Shop management can get sidetracked when they only focus in on individual productivity measurement within their business. This is not to say that it is not important; however, individual measurement, known as proficiency measurement, is excellent for counselling an individual staff member to improve themselves. But what about the TEAM productivity as a whole and the effect on the business?
Measuring the entire shop as a team can help direct management to the necessary attention to certain processes that are failing. When processes fail, net income disappears. It also tells us much more. This measurement is called “site efficiency.”
Let’s look at the steps required for this measurement. Insert your own numbers as you go through each step. Note that the longer the period of measurement to start (i.e. one full year), the more accurate the measurement will be. Once you have this “base” measurement established, then you can proceed with a weekly and monthly measurement within the business to compare your progress.
The basic information you require to complete the measurement is the following:
- The number of days per year the shop is actually open (Example: 243 days per year)
- The number of days per week the average technician works (Example: 5 days per week)
- The total average hours per week a technician works (Example: 44 hours per week)
- The business labor (door) rate (Example: $125)
- The total labor sales for the year (Example: $561,731.25)
- The equivalent number of technicians on staff (Example: 3 licensed technicians/journeymen) Note – a licensed technician (A Tech or Master Tech) is 1 full technician and an apprentice technician (B or C Tech) is equivalent to ½ technician for this measurement. If you had 2 licensed technicians and 1 apprentices, the shop has the equivalent to 2.5 technicians for this measurement.
Step 1: Take the total hours per week an individual technician works and divide it by the number of days a week worked. This equals the total average technician hours per day.
Example: 44 hours divided by 5 = 8.8
Step 2: Take the average technician hours per day times the number of days per year. This equals the number of technician hours worked (paid) per year.
Example: 8.8 X 243 = 2,138.4
Step 3: Take the number of technician hours worked per year times the number of technicians. This equals the number of hours available per year to produce labor.
Example: 2138.4 X 3 = 6,415.2
Step 4: Total technician hours per year available to produce labour divided by 12. This equals the available hours per month for all technicians.
Example: 6415.2 divide by 12 = 534.6
Step 5: Available technician hours per month times the hours labour rate. This equals the potential labor dollars available in the shop for a month.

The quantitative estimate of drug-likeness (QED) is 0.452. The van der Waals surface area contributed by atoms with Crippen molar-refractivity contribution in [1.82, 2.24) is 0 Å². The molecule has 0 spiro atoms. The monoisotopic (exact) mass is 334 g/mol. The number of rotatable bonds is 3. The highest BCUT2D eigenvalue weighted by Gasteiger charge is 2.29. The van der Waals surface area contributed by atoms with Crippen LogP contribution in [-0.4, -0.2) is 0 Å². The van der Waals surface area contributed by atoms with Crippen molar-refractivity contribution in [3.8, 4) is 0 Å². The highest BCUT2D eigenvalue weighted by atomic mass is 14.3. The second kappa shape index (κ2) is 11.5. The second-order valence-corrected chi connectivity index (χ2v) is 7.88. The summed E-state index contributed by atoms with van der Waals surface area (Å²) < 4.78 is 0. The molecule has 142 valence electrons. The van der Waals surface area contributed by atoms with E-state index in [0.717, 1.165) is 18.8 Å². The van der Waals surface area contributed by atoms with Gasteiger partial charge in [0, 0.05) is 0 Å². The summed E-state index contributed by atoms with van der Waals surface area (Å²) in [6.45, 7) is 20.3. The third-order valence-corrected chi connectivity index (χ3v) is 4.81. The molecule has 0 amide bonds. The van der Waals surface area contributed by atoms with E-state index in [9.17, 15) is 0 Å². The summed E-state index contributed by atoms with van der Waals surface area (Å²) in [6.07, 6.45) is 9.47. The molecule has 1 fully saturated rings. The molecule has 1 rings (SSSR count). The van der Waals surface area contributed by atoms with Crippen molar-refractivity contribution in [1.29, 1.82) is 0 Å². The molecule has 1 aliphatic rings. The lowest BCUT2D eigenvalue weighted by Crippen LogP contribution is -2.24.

Example: 534.6 X $125 = $66,825.00
Step 6: Actual average monthly labor of the past year divided by the potential. This equals the site efficiency of the shop.
Example: $561,731.25 divided by 12 = $46,810.94.
$46,810.94 divided by $66,825.00 = 70% site efficiency.
Step 7: The actual labor produced per month divided by the average total hours per month for all technicians equal the average labor rate achieved.
Example: $46,810.94 divided by 534.6 = $87.56
What does this measurement tell us? The shop thinks it is charging $125 per hour, but it is only achieving $87.56 per hour to pay the technicians and benefits. This is known as the “effective rate.” The shop is operating at 70 percent efficiency, and this number should be a minimum of 75 percent with 80 percent being utopia. The only way you increase your site efficiency is by improving “billed hours.” The only way you improve billed hours is by slowing the entire internal process down and the shop completes “proper, professional and accurate” vehicle inspections, fully documented, coupled with proper communication between the technicians, the front counter and the end client. Today, this entire process should be fully electronic with each technician utilizing tablet technology through “cloud computing,” providing live, secure and accountable transactions.
Many shops are in financial stress because management refuses to learn about the business today. This is a professional business and no longer a trade business. It is so complex today. Management learned years ago “in the old days” to watch total sales, average sales per RO and their bank account. This tells the owner nothing about where to focus their attention to improve shop bottom-line profitability. The one exercise I shared with you in this article is simply the extreme tip of the iceberg as to what the math can tell you about what is going on in the business. Do the math and then follow the math. Once the self-disciplines are in place to execute what the math is telling you to focus your attention on, the bottom line of the shop will grow as you have never experienced before.